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The Friday Review: Torso
Writer: Brian Michael Bendis and Marc Andreyko
Elliot Ness is famed for the Untouchables, hunting Al Capone and fighting against bootleggers during the prohibition era. These stories have been the subject of many movies and books, each seeking to tell the real story of Elliot Ness. Yet very little is written about what happened after he left Chicago.
Enter Brian Michael Bendis and Marc Andreyko. Taking the story of a case from after Ness's Untouchables days, they wove together a story involving grisly murders and Ness trying to come to terms with his fame. What makes the story remarkable is that it is based on actual events, something fairly unusual for comics.
The story is based upon a series of unsolved murders that occurred around the time of Ness's appointment as Cleveland's Safety Director. The key point here is that they remain unsolved murders, so Bendis and Andreyko have had to fictionalise areas of the story, especially the conclusion.
As with FROM HELL, the fictional parts of the story are created from exhaustive research, utilising a popular theory about who the killer actually was, and giving reasons as to why the killer's identity was covered up. Some of the research and reference materials are reprinted at the back of the book, allowing the reader to see first hand some of the autopsy pictures and news reports from the time.
The comparison with FROM HELL is inevitable, as it too deals with a real life unsolved series of murders. However, where FROM HELL puts a fantastical slant on its story, TORSO opts for a more realistic approach, keeping the story grounded in reason, and focusing more on the detective work behind the investigation.
It's a complex story, and the authors deal very well with the interpersonal relationships that lie at its heart. One gains a sense of what these people were actually like, and develop attachments to them as if they were real. And in this case, of course, they were, but not all historical fiction manages this effect so well.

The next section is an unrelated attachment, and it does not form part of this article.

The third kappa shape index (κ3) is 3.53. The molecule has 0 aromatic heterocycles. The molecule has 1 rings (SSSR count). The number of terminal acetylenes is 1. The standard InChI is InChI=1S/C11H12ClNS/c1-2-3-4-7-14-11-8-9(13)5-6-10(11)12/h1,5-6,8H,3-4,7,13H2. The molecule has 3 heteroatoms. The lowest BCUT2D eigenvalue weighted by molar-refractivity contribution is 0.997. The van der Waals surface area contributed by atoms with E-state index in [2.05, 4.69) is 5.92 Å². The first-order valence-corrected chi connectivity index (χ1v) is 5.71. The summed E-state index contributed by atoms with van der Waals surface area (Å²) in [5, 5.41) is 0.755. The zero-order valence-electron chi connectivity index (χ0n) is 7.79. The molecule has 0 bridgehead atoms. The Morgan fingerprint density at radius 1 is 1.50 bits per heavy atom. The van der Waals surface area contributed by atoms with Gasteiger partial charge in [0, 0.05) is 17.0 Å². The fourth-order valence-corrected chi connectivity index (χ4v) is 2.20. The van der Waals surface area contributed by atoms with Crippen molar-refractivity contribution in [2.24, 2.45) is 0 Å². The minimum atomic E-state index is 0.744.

Bendis and Andreyko present their story in a very cinematic fashion, using silent panels to their full advantage and keeping much of the dialogue down to what is strictly necessary. Bendis's artwork is sparse and, at times, repetitive, creating for the reader an occasional sense of unease. It's perfectly suited to black and white presentation, a style that also adds to the sense of history in the book. Had it been presented in colour, something would definitely have been lost from the story.
The use of photography in some of the panels adds to the tone of realism, without ever appearing out of place. Bendis's trademark cut-and-pasting of panels is also present, and effective. This isn't a story that needs strange transitions or large-scale action scenes.
There are various news clippings interspersed throughout the story, each one relevant to the story pages. The clippings provide the reader with an idea of what the people of the time were thinking. It also enhances the story in much the same way as the photography does, adding elements of realism to the story.
It's possible to tell that this book was created with a film adaptation in mind (as suggested by Bendis' hilarious Hollywood memoir, FORTUNE & GLORY), as TORSO has no overly complex scenes and a relatively small cast of characters, which should make it quite cheap to shoot. While this many give the reader some idea about why certain aspects of the story are presented in the manner they are, it doesn't distract from the overall quality of the book.
The greatest triumph of this book is the way that it challenges the stereotypes of the medium. It tells a story that would not be out of place on the Biography or History Channels, keeping a subdued tone throughout. It's a story of a sort not traditionally told in the comic book medium, and therefore it's the type of book that could easily be sold outside of the industry.
This is the story of the case that may have been responsible for ending Elliot Ness's career. After failing to solve the case after so publicly announcing that he could, Ness lost face in the eyes of the people. Shortly thereafter, he lost his bid to become mayor of Cleveland. TORSO adds new elements to the story of an American legend, and paints a more human picture of him than most.
TORSO is a dark edgy story that would appeal to any fan of crime fiction, but by rooting itself predominantly in historical fact, the story can also be enjoyed by a wider audience. TORSO screams out for release to a wider market, and if it takes a movie adaptation to make it achieve that, then that's something to stay hopeful for. In the meantime, this book is more than strong enough to stand on its own.
Lawrence Rider is the author of REAL LIVES.
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